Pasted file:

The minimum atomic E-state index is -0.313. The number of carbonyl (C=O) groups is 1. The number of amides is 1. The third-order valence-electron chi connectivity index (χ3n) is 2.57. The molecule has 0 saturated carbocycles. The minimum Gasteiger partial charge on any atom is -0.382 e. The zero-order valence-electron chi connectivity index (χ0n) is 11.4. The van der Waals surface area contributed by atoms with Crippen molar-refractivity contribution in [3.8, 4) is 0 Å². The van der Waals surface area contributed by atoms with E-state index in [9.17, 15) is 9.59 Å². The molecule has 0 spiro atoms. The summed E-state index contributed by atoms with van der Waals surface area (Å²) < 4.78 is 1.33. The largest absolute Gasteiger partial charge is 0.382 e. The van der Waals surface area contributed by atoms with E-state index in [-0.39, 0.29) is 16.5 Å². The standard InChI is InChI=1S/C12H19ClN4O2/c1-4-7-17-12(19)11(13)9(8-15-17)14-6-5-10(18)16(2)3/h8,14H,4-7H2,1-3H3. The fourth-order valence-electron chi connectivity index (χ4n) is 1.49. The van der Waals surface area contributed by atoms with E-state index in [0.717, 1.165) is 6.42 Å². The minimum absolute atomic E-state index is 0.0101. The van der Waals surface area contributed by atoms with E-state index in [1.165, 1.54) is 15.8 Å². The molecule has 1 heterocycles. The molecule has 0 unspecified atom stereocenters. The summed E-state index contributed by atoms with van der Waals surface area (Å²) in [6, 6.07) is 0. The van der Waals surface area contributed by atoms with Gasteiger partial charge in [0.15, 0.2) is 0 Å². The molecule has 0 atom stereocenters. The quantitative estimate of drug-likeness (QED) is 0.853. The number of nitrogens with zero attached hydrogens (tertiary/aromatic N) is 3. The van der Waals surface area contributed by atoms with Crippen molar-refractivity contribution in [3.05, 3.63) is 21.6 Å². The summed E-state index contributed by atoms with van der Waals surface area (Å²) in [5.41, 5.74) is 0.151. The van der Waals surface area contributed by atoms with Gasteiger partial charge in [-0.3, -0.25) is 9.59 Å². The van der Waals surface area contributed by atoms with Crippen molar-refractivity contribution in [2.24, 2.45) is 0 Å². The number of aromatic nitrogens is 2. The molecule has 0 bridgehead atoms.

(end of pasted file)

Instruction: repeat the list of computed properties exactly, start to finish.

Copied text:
The minimum atomic E-state index is -0.313. The number of carbonyl (C=O) groups is 1. The number of amides is 1. The third-order valence-electron chi connectivity index (χ3n) is 2.57. The molecule has 0 saturated carbocycles. The minimum Gasteiger partial charge on any atom is -0.382 e. The zero-order valence-electron chi connectivity index (χ0n) is 11.4. The van der Waals surface area contributed by atoms with Crippen molar-refractivity contribution in [3.8, 4) is 0 Å². The van der Waals surface area contributed by atoms with E-state index in [9.17, 15) is 9.59 Å². The molecule has 0 spiro atoms. The summed E-state index contributed by atoms with van der Waals surface area (Å²) < 4.78 is 1.33. The largest absolute Gasteiger partial charge is 0.382 e. The van der Waals surface area contributed by atoms with E-state index in [-0.39, 0.29) is 16.5 Å². The standard InChI is InChI=1S/C12H19ClN4O2/c1-4-7-17-12(19)11(13)9(8-15-17)14-6-5-10(18)16(2)3/h8,14H,4-7H2,1-3H3. The fourth-order valence-electron chi connectivity index (χ4n) is 1.49. The van der Waals surface area contributed by atoms with E-state index in [0.717, 1.165) is 6.42 Å². The minimum absolute atomic E-state index is 0.0101. The van der Waals surface area contributed by atoms with E-state index in [1.165, 1.54) is 15.8 Å². The molecule has 1 heterocycles. The molecule has 0 unspecified atom stereocenters. The summed E-state index contributed by atoms with van der Waals surface area (Å²) in [6, 6.07) is 0. The van der Waals surface area contributed by atoms with Gasteiger partial charge in [0.15, 0.2) is 0 Å². The molecule has 0 atom stereocenters. The quantitative estimate of drug-likeness (QED) is 0.853. The number of nitrogens with zero attached hydrogens (tertiary/aromatic N) is 3. The van der Waals surface area contributed by atoms with Crippen molar-refractivity contribution in [3.05, 3.63) is 21.6 Å². The summed E-state index contributed by atoms with van der Waals surface area (Å²) in [5.41, 5.74) is 0.151. The van der Waals surface area contributed by atoms with Gasteiger partial charge in [-0.3, -0.25) is 9.59 Å². The van der Waals surface area contributed by atoms with Crippen molar-refractivity contribution in [2.24, 2.45) is 0 Å². The number of aromatic nitrogens is 2. The molecule has 0 bridgehead atoms.